As a result of its relationship with Sam Bankman-Fried, the price of Solana’s native token has fallen to levels not seen in almost two years.
The price of SOL has dropped 35% this month and 75% since the FTX scandal surfaced. It began November at over $33; SOL currently trades at $9.14 after falling to single digits early Thursday and hitting an all-time low of $8.80 yesterday night.
It was the first time since February 2021 when SOL was below ten. In November of last year, the highest price paid for SOL was $260, signifying a 96% decline. Bitcoin and ether have both fallen around 75% in value during the same time span.
While Solana has no direct ties to the defunct cryptocurrency exchange FTX, its discredited former CEO Bankman-Fried vocally supported the network. According to Crunchbase, his trading unit, Alameda Research invested in Solana Labs’ initial coin offering for SOL.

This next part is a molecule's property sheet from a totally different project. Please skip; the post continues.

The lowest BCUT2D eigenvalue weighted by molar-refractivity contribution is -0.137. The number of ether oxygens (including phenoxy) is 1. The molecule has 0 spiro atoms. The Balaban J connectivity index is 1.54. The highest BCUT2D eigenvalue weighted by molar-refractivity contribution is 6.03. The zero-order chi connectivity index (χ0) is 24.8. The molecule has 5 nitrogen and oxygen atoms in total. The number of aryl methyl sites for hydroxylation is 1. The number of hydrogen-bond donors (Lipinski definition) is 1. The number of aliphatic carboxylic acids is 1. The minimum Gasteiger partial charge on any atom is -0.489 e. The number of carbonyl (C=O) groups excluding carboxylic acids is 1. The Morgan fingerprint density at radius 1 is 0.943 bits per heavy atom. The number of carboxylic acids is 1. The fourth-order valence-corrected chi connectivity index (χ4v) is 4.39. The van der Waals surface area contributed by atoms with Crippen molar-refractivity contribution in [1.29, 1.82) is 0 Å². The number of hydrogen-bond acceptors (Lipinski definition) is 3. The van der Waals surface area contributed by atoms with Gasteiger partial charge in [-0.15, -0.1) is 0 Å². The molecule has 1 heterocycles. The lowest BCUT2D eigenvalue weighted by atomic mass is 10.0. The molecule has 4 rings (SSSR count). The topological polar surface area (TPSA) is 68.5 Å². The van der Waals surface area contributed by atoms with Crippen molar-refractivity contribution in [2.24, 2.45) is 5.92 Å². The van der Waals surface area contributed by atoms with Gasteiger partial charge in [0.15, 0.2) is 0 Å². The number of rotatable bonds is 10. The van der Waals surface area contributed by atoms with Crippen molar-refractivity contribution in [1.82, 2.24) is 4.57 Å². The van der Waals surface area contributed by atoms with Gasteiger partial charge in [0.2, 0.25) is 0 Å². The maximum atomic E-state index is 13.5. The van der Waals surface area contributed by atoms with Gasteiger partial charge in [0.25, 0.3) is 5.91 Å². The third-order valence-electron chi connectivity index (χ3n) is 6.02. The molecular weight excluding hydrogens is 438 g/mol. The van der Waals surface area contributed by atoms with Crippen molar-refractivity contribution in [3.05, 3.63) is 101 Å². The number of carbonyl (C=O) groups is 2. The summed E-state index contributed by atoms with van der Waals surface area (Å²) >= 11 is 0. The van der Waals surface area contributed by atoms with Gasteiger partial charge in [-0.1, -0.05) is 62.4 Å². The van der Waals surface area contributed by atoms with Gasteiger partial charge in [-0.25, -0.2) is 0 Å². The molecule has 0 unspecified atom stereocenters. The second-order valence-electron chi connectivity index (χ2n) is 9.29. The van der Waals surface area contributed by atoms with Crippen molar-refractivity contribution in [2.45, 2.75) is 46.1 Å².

According to reports, Alameda Research possessed around $1.2 billion in SOL tokens prior to a severe bank run on FTX, which led to its collapse.
The problem has affected The Solana Foundation, a non-profit committed to fostering the expansion of the network. The organization announced last month that it had around $1 million trapped on FTX.
FTT and serum are utility tokens for the decentralized exchange protocols FTX and Serum, respectively, powered by Solana. Bankman-Fried is the creator of both platforms.
In addition, there were suspicions that Serum had been hacked during FTX’s sporadic hacks before its bankruptcy. At the time, crucial secret keys were held by FTX, prompting engineers to fork the DEX protocol to secure its authenticity under DAO ownership.
DeGods and y00ts, two of the most popular Solana NFT projects, announced this week that they would migrate to competitor blockchains Ethereum and Polygon in early 2019.
All of these pressures have undoubtedly had a significant impact on the price of Solana. As crypto prices decline across the board, Bankman-Fried coins have been struck especially hard.
In contrast, Solana Labs co-founder Anatoly Yakovenko said in a recent interview with Blockworks that he expects the impacts of the last few months will ultimately subside. “This is a blip, and it stinks, but four or five years from now, almost no one will remember it.”